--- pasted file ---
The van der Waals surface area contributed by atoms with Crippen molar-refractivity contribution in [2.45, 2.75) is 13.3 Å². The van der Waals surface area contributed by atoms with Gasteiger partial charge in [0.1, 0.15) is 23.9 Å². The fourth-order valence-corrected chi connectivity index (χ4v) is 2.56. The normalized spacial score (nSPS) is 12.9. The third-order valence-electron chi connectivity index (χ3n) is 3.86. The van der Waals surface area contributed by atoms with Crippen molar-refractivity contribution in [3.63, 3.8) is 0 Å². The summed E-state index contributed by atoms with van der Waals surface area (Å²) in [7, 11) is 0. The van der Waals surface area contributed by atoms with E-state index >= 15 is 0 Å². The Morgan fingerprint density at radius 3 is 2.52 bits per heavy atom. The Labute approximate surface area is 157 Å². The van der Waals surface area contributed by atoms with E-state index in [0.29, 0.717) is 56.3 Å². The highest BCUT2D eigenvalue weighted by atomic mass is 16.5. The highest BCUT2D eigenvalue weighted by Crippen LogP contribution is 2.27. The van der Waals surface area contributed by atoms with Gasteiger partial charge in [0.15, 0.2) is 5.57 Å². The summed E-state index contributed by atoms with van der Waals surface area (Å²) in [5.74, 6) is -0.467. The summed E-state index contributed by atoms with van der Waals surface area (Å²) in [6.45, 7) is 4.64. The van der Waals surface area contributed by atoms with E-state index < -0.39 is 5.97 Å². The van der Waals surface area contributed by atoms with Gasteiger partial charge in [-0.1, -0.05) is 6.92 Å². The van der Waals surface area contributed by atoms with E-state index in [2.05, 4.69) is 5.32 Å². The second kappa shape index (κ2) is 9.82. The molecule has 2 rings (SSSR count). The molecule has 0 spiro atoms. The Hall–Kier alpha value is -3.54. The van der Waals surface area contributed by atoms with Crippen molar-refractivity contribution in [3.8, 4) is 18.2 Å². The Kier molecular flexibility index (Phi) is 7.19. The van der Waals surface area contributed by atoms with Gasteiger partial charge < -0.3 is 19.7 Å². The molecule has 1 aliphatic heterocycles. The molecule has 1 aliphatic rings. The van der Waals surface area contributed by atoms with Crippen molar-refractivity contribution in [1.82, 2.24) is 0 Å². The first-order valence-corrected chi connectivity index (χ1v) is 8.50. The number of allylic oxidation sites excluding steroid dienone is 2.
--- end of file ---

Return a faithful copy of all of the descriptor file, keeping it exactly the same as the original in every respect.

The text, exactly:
The van der Waals surface area contributed by atoms with Crippen molar-refractivity contribution in [2.45, 2.75) is 13.3 Å². The van der Waals surface area contributed by atoms with Gasteiger partial charge in [0.1, 0.15) is 23.9 Å². The fourth-order valence-corrected chi connectivity index (χ4v) is 2.56. The normalized spacial score (nSPS) is 12.9. The third-order valence-electron chi connectivity index (χ3n) is 3.86. The van der Waals surface area contributed by atoms with Crippen molar-refractivity contribution in [3.63, 3.8) is 0 Å². The summed E-state index contributed by atoms with van der Waals surface area (Å²) in [7, 11) is 0. The van der Waals surface area contributed by atoms with E-state index >= 15 is 0 Å². The Morgan fingerprint density at radius 3 is 2.52 bits per heavy atom. The Labute approximate surface area is 157 Å². The van der Waals surface area contributed by atoms with E-state index in [0.29, 0.717) is 56.3 Å². The highest BCUT2D eigenvalue weighted by atomic mass is 16.5. The highest BCUT2D eigenvalue weighted by Crippen LogP contribution is 2.27. The van der Waals surface area contributed by atoms with Gasteiger partial charge in [0.15, 0.2) is 5.57 Å². The summed E-state index contributed by atoms with van der Waals surface area (Å²) in [5.74, 6) is -0.467. The summed E-state index contributed by atoms with van der Waals surface area (Å²) in [6.45, 7) is 4.64. The van der Waals surface area contributed by atoms with E-state index < -0.39 is 5.97 Å². The van der Waals surface area contributed by atoms with Gasteiger partial charge in [-0.1, -0.05) is 6.92 Å². The van der Waals surface area contributed by atoms with E-state index in [2.05, 4.69) is 5.32 Å². The second kappa shape index (κ2) is 9.82. The molecule has 2 rings (SSSR count). The molecule has 0 spiro atoms. The Hall–Kier alpha value is -3.54. The van der Waals surface area contributed by atoms with Crippen molar-refractivity contribution in [3.8, 4) is 18.2 Å². The Kier molecular flexibility index (Phi) is 7.19. The van der Waals surface area contributed by atoms with Gasteiger partial charge < -0.3 is 19.7 Å². The molecule has 1 aliphatic heterocycles. The molecule has 1 aliphatic rings. The van der Waals surface area contributed by atoms with Crippen molar-refractivity contribution in [1.82, 2.24) is 0 Å². The first-order valence-corrected chi connectivity index (χ1v) is 8.50. The number of allylic oxidation sites excluding steroid dienone is 2.